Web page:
Yesterday I noticed that one of my machines thought it was living in 1984 for a while. An excerpt from /var/log/messages:

Aug 25 08:55:18 edwin ntpd[99]: time reset -0.226462 s
Jan  9 09:04:04 edwin ntpd[99]: time reset -619315200.105133 s
Jan  9 09:30:59 edwin ntpd[99]: time reset 0.858392 s
Aug 25 11:13:05 edwin ntpd[99]: time reset 619315200.044631 s

If I read the manpage for ntpd correctly, whenever an offset exceeds the sanity limit of 1000 seconds, it should quit and not change the time. So what went wrong here?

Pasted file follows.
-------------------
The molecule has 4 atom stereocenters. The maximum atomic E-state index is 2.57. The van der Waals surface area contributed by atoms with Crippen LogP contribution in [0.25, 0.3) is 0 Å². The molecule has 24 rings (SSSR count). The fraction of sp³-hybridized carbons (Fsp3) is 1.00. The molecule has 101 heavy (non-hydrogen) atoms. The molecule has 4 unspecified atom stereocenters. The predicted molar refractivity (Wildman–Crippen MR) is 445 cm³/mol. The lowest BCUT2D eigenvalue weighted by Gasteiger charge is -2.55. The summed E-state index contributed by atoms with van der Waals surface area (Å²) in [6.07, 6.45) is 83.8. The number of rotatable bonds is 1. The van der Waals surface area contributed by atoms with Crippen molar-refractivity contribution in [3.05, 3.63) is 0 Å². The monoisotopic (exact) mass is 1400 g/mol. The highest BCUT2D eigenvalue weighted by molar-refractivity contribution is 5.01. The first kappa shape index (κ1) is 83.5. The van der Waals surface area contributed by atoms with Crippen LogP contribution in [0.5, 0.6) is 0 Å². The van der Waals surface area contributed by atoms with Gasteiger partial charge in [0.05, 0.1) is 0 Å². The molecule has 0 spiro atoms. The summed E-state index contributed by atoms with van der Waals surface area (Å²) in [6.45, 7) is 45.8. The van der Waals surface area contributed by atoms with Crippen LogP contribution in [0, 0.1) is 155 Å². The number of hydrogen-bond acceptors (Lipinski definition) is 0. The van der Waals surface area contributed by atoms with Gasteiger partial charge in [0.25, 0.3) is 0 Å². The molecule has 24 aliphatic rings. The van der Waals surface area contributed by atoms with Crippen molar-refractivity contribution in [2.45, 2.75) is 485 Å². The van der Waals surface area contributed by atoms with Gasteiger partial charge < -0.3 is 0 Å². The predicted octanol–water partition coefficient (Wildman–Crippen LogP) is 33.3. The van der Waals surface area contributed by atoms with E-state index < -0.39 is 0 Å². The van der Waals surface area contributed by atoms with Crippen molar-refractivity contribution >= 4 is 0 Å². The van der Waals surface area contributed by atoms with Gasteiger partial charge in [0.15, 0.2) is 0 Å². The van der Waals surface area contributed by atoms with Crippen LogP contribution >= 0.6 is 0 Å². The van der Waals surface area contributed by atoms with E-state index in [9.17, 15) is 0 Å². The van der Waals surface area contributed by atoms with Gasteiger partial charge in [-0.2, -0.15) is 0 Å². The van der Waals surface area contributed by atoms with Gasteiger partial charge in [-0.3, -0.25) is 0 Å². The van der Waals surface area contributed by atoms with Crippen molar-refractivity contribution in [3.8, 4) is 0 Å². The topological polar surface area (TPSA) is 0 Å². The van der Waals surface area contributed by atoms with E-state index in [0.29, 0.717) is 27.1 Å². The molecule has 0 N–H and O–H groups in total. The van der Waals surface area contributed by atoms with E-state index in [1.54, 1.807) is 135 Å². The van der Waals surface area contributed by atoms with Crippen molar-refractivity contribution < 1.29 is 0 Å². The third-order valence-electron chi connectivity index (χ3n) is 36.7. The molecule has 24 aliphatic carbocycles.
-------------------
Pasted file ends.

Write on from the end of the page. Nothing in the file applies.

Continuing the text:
I did note that 619315200 seconds is exactly 7168 days (=7*1024), so it looks like a few bits got flipped around. (Though a random memory problem does not sound plausible, because two hours later the exact reverse happened)

[07:13:42 [EMAIL PROTECTED] ~] uname -a
FreeBSD 4.8-RELEASE FreeBSD 4.8-RELEASE #7: Thu May 1 16:43:45 CEST 2003 [EMAIL PROTECTED]:/usr/obj/usr/src/sys/HERMES i386
[07:13:45 [EMAIL PROTECTED] ~] cat /etc/rc.conf | grep ntpd
[07:13:53 [EMAIL PROTECTED] ~] cat /etc/ntp.conf

driftfile /etc/ntp.drift

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